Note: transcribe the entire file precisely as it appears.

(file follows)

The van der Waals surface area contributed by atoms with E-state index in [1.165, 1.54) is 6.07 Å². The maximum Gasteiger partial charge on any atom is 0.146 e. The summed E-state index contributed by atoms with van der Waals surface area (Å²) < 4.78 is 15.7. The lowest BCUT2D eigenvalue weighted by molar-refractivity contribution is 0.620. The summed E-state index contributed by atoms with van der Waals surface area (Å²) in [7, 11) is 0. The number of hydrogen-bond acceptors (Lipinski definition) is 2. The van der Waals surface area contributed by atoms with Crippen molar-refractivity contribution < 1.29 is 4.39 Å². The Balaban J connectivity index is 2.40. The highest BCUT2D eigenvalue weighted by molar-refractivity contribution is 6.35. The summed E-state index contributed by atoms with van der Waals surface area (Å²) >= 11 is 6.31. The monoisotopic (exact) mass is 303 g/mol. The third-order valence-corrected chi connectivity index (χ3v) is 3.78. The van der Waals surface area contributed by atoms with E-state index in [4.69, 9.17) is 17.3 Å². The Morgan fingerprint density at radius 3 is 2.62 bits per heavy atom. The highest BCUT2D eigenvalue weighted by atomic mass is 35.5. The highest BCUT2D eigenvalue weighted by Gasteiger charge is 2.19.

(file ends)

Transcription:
The van der Waals surface area contributed by atoms with E-state index in [1.165, 1.54) is 6.07 Å². The maximum Gasteiger partial charge on any atom is 0.146 e. The summed E-state index contributed by atoms with van der Waals surface area (Å²) < 4.78 is 15.7. The lowest BCUT2D eigenvalue weighted by molar-refractivity contribution is 0.620. The summed E-state index contributed by atoms with van der Waals surface area (Å²) in [7, 11) is 0. The number of hydrogen-bond acceptors (Lipinski definition) is 2. The van der Waals surface area contributed by atoms with Crippen molar-refractivity contribution < 1.29 is 4.39 Å². The Balaban J connectivity index is 2.40. The highest BCUT2D eigenvalue weighted by molar-refractivity contribution is 6.35. The summed E-state index contributed by atoms with van der Waals surface area (Å²) >= 11 is 6.31. The monoisotopic (exact) mass is 303 g/mol. The third-order valence-corrected chi connectivity index (χ3v) is 3.78. The van der Waals surface area contributed by atoms with E-state index in [4.69, 9.17) is 17.3 Å². The Morgan fingerprint density at radius 3 is 2.62 bits per heavy atom. The highest BCUT2D eigenvalue weighted by atomic mass is 35.5. The highest BCUT2D eigenvalue weighted by Gasteiger charge is 2.19.